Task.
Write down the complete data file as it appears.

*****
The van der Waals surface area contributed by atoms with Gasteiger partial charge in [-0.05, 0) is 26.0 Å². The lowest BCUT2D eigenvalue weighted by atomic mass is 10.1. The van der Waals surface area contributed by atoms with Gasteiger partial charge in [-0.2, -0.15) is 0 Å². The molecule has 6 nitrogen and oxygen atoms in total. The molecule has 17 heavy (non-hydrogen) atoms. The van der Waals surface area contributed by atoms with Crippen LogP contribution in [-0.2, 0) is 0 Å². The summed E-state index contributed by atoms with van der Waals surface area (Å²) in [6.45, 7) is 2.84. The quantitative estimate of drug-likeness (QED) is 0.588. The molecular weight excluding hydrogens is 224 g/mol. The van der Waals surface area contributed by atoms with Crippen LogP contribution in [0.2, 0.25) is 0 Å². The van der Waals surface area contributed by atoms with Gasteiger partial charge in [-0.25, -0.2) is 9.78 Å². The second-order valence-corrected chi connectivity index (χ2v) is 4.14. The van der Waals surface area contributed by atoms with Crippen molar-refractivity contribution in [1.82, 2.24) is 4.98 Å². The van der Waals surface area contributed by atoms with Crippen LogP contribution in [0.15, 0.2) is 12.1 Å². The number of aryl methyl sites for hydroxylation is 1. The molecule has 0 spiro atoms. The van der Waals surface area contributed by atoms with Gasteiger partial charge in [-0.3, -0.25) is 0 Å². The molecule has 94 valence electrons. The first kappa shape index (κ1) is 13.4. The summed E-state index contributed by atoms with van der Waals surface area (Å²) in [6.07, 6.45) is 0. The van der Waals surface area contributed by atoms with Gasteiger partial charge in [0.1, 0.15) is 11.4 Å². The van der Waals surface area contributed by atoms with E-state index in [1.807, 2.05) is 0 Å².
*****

The van der Waals surface area contributed by atoms with Gasteiger partial charge in [-0.05, 0) is 26.0 Å². The lowest BCUT2D eigenvalue weighted by atomic mass is 10.1. The van der Waals surface area contributed by atoms with Gasteiger partial charge in [-0.2, -0.15) is 0 Å². The molecule has 6 nitrogen and oxygen atoms in total. The molecule has 17 heavy (non-hydrogen) atoms. The van der Waals surface area contributed by atoms with Crippen LogP contribution in [-0.2, 0) is 0 Å². The summed E-state index contributed by atoms with van der Waals surface area (Å²) in [6.45, 7) is 2.84. The quantitative estimate of drug-likeness (QED) is 0.588. The molecular weight excluding hydrogens is 224 g/mol. The van der Waals surface area contributed by atoms with Crippen LogP contribution in [0.2, 0.25) is 0 Å². The van der Waals surface area contributed by atoms with Gasteiger partial charge in [-0.25, -0.2) is 9.78 Å². The second-order valence-corrected chi connectivity index (χ2v) is 4.14. The van der Waals surface area contributed by atoms with Crippen molar-refractivity contribution in [1.82, 2.24) is 4.98 Å². The van der Waals surface area contributed by atoms with Crippen LogP contribution in [0.15, 0.2) is 12.1 Å². The number of aryl methyl sites for hydroxylation is 1. The molecule has 0 spiro atoms. The van der Waals surface area contributed by atoms with Gasteiger partial charge in [-0.3, -0.25) is 0 Å². The molecule has 94 valence electrons. The first kappa shape index (κ1) is 13.4. The summed E-state index contributed by atoms with van der Waals surface area (Å²) in [6.07, 6.45) is 0. The van der Waals surface area contributed by atoms with Gasteiger partial charge in [0.1, 0.15) is 11.4 Å². The van der Waals surface area contributed by atoms with E-state index in [1.807, 2.05) is 0 Å².